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Mining's risky business

Christine St Anne  |  01 Feb 2013Text size  Decrease  Increase  |  

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Christine St Anne is Morningstar's online editor.

 

When oil and gas giant Woodside Petroleum (WPL) announced in December last year that it would expand its operations in Israel, Morningstar associate head of basic materials Mark Taylor was less than enthusiastic.

Under the agreement, Woodside will buy a 30 per cent interest in the Leviathan gas joint venture. When announcing the deal, the company's chief executive Peter Coleman said the move was a significant step towards realising Woodside's ambition of securing world-class growth opportunities.

For Taylor, the deal was simply "a great way to take the shine off a good story". In his report titled "What are they thinking?" Taylor said it was "di-worsification" at its best and said he hoped Woodside will hopefully "come to its senses before too much is outlaid".

UBS was a little more restrained in its assessment of the deal. The investment firm said that while more work and de-risking is needed, it adds another "growth option" to the Woodside business.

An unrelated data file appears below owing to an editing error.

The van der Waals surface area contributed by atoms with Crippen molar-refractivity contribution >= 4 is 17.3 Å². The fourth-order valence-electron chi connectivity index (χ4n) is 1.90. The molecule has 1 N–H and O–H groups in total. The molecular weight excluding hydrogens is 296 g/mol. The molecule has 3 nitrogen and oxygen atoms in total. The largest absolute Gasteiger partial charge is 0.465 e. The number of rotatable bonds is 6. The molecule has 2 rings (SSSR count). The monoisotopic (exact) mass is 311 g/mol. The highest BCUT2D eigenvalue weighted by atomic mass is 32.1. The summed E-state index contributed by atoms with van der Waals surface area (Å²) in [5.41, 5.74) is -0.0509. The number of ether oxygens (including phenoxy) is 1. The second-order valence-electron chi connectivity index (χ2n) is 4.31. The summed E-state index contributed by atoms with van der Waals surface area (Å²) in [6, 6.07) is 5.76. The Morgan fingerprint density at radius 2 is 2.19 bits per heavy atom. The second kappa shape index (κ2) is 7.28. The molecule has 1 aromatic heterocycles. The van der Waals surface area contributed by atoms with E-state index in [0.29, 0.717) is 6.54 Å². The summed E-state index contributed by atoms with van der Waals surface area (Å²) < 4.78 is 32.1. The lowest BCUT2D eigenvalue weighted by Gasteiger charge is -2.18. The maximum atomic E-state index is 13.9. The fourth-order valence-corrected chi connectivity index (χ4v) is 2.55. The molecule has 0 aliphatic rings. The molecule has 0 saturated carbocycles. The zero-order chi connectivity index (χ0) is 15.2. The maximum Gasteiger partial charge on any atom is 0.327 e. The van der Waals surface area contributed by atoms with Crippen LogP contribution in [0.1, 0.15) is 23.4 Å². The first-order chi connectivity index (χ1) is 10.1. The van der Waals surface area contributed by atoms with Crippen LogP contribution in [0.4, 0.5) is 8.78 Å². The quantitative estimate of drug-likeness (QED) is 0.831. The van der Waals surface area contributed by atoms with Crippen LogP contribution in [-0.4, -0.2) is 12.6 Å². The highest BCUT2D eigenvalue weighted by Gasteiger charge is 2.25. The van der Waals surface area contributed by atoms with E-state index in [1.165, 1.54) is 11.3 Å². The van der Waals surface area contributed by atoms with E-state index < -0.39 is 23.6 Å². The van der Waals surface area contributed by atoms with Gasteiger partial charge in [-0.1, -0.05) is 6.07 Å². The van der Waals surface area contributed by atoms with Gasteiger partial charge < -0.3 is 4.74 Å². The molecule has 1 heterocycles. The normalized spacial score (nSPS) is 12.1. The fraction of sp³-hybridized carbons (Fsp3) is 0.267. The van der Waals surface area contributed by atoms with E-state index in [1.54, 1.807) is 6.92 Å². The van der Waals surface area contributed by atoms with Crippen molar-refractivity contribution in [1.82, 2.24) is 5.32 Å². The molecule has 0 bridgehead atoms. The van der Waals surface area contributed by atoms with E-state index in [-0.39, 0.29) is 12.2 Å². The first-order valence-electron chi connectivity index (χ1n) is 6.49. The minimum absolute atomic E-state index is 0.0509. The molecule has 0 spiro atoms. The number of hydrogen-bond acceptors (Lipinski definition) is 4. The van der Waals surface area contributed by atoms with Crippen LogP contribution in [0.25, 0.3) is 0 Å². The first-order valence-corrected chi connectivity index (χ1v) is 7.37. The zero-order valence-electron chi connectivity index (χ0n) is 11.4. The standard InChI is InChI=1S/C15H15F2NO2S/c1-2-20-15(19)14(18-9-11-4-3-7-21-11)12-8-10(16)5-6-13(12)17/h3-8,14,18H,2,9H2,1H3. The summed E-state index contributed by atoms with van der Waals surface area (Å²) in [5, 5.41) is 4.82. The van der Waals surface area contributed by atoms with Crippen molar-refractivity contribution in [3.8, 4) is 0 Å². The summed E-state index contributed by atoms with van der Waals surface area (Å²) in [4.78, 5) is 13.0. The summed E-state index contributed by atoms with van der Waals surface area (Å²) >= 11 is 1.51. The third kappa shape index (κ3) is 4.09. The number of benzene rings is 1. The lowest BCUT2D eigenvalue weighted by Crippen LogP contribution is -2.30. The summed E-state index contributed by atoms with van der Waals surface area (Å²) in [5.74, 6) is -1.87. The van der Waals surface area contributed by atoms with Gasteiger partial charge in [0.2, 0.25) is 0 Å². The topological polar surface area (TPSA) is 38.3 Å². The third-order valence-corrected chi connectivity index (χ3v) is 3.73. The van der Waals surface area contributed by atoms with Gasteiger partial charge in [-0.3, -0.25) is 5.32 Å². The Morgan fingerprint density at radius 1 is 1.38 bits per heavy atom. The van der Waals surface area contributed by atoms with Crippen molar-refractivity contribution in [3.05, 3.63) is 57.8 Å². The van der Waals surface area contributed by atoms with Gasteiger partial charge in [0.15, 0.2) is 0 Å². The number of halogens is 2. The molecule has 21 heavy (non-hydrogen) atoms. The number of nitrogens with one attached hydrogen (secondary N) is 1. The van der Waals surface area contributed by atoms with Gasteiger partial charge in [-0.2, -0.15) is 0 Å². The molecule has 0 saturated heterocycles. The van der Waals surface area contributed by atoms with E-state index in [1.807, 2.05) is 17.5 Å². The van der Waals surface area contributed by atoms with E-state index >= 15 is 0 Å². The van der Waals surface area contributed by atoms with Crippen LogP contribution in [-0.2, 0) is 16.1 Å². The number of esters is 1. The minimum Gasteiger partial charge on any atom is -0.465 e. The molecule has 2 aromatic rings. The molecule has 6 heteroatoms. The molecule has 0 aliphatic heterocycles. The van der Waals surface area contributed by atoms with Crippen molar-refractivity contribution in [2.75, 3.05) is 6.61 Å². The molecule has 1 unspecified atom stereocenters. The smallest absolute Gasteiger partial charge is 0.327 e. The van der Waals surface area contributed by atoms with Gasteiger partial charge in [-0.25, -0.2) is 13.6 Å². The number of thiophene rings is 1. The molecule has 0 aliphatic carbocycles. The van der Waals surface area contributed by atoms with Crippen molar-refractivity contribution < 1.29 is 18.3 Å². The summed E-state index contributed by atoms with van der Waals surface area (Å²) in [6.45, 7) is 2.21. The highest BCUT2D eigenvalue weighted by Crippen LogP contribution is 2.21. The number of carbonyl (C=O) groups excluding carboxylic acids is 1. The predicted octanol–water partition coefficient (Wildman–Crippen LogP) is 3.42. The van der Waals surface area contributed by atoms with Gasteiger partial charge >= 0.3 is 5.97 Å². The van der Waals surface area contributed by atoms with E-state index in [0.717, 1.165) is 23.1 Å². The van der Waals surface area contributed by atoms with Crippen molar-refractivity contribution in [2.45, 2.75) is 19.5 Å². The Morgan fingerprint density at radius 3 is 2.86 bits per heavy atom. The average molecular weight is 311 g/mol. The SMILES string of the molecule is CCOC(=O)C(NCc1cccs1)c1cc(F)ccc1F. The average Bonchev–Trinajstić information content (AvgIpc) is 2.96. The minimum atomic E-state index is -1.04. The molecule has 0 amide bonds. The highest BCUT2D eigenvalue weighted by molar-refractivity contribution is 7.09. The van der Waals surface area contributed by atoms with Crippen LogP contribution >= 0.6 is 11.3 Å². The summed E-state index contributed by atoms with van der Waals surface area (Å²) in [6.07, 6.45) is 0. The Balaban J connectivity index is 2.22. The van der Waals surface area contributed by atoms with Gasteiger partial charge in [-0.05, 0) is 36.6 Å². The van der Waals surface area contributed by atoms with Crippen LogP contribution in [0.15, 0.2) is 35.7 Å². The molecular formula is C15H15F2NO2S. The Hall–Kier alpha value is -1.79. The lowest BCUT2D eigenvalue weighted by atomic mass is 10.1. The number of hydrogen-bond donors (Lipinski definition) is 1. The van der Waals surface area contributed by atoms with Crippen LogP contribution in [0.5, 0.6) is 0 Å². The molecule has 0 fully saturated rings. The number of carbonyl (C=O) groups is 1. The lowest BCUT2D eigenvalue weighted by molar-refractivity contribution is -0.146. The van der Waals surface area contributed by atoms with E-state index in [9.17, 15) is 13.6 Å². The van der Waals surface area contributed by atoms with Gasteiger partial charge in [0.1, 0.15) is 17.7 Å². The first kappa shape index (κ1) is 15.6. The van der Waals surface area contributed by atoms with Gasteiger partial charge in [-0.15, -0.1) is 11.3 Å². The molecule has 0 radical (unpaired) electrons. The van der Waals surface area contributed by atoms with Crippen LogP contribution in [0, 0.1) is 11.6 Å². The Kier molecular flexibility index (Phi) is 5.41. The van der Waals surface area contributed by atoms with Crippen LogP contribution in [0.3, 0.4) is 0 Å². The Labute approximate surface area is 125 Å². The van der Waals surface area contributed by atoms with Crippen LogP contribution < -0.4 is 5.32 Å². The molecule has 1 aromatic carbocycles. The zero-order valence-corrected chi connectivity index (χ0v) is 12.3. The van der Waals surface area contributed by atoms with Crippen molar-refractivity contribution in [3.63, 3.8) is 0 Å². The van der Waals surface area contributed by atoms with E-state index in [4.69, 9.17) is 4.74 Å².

Woodside's foray into Israel highlights the issue of sovereign risk. It was only a month ago when Rio Tinto (RIO) chief executive Tom Albanese stood down after the mining giant announced a US$14-billion write-down - including a US$3-billion write-down of its Mozambique coal assets.

According to Taylor, the miner increased its level of sovereign risk under the watch of Albanese. "Rio's write-down of the Mozambique coal assets gives an indication of where that path can unfortunately lead," Taylor said.

In comparison, Taylor said BHP Billiton's (BHP) entry into US shale gas "kept its sovereign risk in check". But in a world of finite resources, the mantra for many mining and energy companies is to go where the resources are, despite concerns about fraud and corruption.

In fact, fraud and corruption is one of the top 10 risks facing miners, according a recent report from Ernst and Young. Global consulting firm Behre Dolbear found the greatest level of corruption exists in countries such as Russia, Kazakhstan, Mongolia, China, Indonesia, South Africa, Papua New Guinea (PNG) and the Democratic Republic of Congo (DRC).

Rio already has operations in Mongolia, Indonesia and South Africa. Tiger Resources (TGS) is currently operating in the DRC region, while Santos (STO) has mines in PNG.

UBS head of resources research Glyn Lawcock said emerging opportunities will spur resource companies to move further into non-OECD (Organisation for Economic Co-operation and Development) countries.